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Posted 09 August 2011 - 05:12 AM

Thanks! Are you thinking about sharing the source code, by any chance?

#3 wendy

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Posted 09 August 2011 - 08:01 AM

If you go through DOS, you are using the limitations of that OS, and how DOS handles large numbers. While ye might be getting different answers from bios, it has to go through ibmbio.com, which means that you are looking at this too.

One should note that a proggie like loadfix is designed to get around proggies that can't cope with the wrap-around at A20, which means that the trick of FFFF0 + say 710 = 100700, but the program might see only the last 5 hex digits 00700, and write there. Loadfix loads the program above this wrapping.

It's like DOS looking at cdroms: seeing blocks of 2048 bytes, some DOS proggies return the cdrom size as 64k such sectors, or 128 MiB, rather than the correct size. This is one of the reasons that mscdex is a hacked network redirector, rather than a file system.

If you really need to see lots of memory, you should use some sort of real test to see these things.

#4 steve6375

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Posted 09 August 2011 - 08:02 AM

I will put it on my codeshop99 website when I have tested it all and am happy with it. It is written in assembler. I still have a few tweaks to do. At the moment it only compares results to the nearest 1MiB, I am going to change it to check it compares the results to the nearest 64K.
Interestingly the QEMU BIOS also has the E801 bug...

#5 steve6375

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Posted 09 August 2011 - 08:22 AM

If you go through DOS, you are using the limitations of that OS, and how DOS handles large numbers. While ye might be getting different answers from bios, it has to go through ibmbio.com, which means that you are looking at this too.

One should note that a proggie like loadfix is designed to get around proggies that can't cope with the wrap-around at A20, which means that the trick of FFFF0 + say 710 = 100700, but the program might see only the last 5 hex digits 00700, and write there. Loadfix loads the program above this wrapping.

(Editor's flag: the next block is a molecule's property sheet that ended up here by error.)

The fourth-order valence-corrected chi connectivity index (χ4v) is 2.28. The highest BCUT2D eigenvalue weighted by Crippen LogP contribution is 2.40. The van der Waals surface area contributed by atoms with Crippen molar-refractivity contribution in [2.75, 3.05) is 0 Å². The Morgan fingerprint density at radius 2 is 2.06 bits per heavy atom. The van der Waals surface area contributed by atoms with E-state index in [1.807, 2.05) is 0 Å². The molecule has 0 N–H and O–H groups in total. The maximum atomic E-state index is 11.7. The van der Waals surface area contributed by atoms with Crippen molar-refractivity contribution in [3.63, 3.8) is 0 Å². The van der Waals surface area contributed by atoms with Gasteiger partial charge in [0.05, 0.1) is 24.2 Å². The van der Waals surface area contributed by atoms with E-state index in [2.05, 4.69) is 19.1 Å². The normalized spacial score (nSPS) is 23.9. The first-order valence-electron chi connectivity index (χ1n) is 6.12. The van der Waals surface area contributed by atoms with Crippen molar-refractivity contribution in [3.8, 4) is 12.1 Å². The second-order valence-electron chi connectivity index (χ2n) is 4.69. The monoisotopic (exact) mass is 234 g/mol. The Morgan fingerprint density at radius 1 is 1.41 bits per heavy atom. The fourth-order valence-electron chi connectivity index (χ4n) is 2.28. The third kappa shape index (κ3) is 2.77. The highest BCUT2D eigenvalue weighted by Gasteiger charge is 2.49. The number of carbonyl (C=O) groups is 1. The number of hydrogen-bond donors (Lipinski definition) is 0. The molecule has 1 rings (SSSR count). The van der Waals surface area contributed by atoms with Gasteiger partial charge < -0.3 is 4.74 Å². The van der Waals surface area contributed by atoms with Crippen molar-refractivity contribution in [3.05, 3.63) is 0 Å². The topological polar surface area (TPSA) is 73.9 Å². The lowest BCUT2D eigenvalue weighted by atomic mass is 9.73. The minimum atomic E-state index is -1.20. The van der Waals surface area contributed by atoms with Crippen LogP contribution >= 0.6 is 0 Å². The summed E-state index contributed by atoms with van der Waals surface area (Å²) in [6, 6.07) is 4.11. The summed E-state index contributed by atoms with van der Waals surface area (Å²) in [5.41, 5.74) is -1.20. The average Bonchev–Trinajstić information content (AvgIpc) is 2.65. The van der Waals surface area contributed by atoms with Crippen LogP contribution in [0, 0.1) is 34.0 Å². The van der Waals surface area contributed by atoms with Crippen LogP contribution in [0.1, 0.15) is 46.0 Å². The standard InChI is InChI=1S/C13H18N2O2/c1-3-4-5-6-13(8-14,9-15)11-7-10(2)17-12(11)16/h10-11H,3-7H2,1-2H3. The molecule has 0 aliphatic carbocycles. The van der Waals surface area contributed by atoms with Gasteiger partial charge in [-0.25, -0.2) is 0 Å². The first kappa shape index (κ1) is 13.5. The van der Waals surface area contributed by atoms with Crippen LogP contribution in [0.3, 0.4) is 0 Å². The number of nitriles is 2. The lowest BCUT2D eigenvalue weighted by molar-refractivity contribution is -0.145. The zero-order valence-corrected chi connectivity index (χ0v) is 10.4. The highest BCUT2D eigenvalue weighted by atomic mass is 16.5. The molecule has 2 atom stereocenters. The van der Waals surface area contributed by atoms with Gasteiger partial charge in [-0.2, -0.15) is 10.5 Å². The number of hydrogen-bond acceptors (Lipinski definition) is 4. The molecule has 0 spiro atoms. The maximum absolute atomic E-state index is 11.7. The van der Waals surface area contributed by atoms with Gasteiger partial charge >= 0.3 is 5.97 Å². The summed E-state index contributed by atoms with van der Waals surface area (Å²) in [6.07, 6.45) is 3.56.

It's like DOS looking at cdroms: seeing blocks of 2048 bytes, some DOS proggies return the cdrom size as 64k such sectors, or 128 MiB, rather than the correct size. This is one of the reasons that mscdex is a hacked network redirector, rather than a file system.

If you really need to see lots of memory, you should use some sort of real test to see these things.


No, I don't go through DOS, I call the BIOS directly.
New chipsets - e.g. Intel Series 6, no longer support GateA20. i.e. A20 is always ungated so DOS will always see a 'flat' memory map.

#6 wendy

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Posted 09 August 2011 - 08:36 AM

The whole point of protected mode memory, is that each VMM sees a block of contiguous memory, even if this is not so. It's the role of a protected mode memory mode (be it QEMM or OS/2 or Windows), to make a fragmented memory appear contiguous to every VMM, just as a file system makes it appear that a scattered fragments appear contiguous to a program that wants to read it.